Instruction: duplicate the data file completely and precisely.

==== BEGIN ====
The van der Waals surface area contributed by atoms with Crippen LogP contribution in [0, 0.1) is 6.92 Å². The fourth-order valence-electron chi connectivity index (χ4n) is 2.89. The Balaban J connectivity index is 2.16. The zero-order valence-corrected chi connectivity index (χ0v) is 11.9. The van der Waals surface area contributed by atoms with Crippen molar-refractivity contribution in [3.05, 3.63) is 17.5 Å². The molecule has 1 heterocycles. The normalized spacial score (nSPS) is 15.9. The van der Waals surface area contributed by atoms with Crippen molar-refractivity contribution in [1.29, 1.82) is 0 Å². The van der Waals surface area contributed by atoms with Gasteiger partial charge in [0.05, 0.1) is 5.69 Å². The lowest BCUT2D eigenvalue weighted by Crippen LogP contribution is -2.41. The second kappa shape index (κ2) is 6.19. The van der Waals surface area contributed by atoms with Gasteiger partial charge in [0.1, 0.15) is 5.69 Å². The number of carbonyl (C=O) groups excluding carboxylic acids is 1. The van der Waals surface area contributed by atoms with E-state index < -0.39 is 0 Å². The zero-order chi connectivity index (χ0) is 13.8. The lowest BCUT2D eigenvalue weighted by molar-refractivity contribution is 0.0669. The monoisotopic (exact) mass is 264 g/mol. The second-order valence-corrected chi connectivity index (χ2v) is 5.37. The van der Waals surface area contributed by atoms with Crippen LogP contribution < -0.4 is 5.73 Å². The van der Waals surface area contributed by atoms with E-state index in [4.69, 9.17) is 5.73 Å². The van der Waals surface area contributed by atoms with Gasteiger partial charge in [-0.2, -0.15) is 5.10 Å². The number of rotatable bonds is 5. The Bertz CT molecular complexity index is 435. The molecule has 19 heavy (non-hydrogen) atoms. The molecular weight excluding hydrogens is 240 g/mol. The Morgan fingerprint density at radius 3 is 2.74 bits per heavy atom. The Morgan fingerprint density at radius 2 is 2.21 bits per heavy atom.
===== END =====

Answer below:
The van der Waals surface area contributed by atoms with Crippen LogP contribution in [0, 0.1) is 6.92 Å². The fourth-order valence-electron chi connectivity index (χ4n) is 2.89. The Balaban J connectivity index is 2.16. The zero-order valence-corrected chi connectivity index (χ0v) is 11.9. The van der Waals surface area contributed by atoms with Crippen molar-refractivity contribution in [3.05, 3.63) is 17.5 Å². The molecule has 1 heterocycles. The normalized spacial score (nSPS) is 15.9. The van der Waals surface area contributed by atoms with Crippen molar-refractivity contribution in [1.29, 1.82) is 0 Å². The van der Waals surface area contributed by atoms with Gasteiger partial charge in [0.05, 0.1) is 5.69 Å². The lowest BCUT2D eigenvalue weighted by Crippen LogP contribution is -2.41. The second kappa shape index (κ2) is 6.19. The van der Waals surface area contributed by atoms with Gasteiger partial charge in [0.1, 0.15) is 5.69 Å². The number of carbonyl (C=O) groups excluding carboxylic acids is 1. The van der Waals surface area contributed by atoms with E-state index < -0.39 is 0 Å². The zero-order chi connectivity index (χ0) is 13.8. The lowest BCUT2D eigenvalue weighted by molar-refractivity contribution is 0.0669. The monoisotopic (exact) mass is 264 g/mol. The second-order valence-corrected chi connectivity index (χ2v) is 5.37. The van der Waals surface area contributed by atoms with Crippen LogP contribution < -0.4 is 5.73 Å². The van der Waals surface area contributed by atoms with E-state index in [4.69, 9.17) is 5.73 Å². The van der Waals surface area contributed by atoms with Gasteiger partial charge in [-0.2, -0.15) is 5.10 Å². The number of rotatable bonds is 5. The Bertz CT molecular complexity index is 435. The molecule has 19 heavy (non-hydrogen) atoms. The molecular weight excluding hydrogens is 240 g/mol. The Morgan fingerprint density at radius 3 is 2.74 bits per heavy atom. The Morgan fingerprint density at radius 2 is 2.21 bits per heavy atom.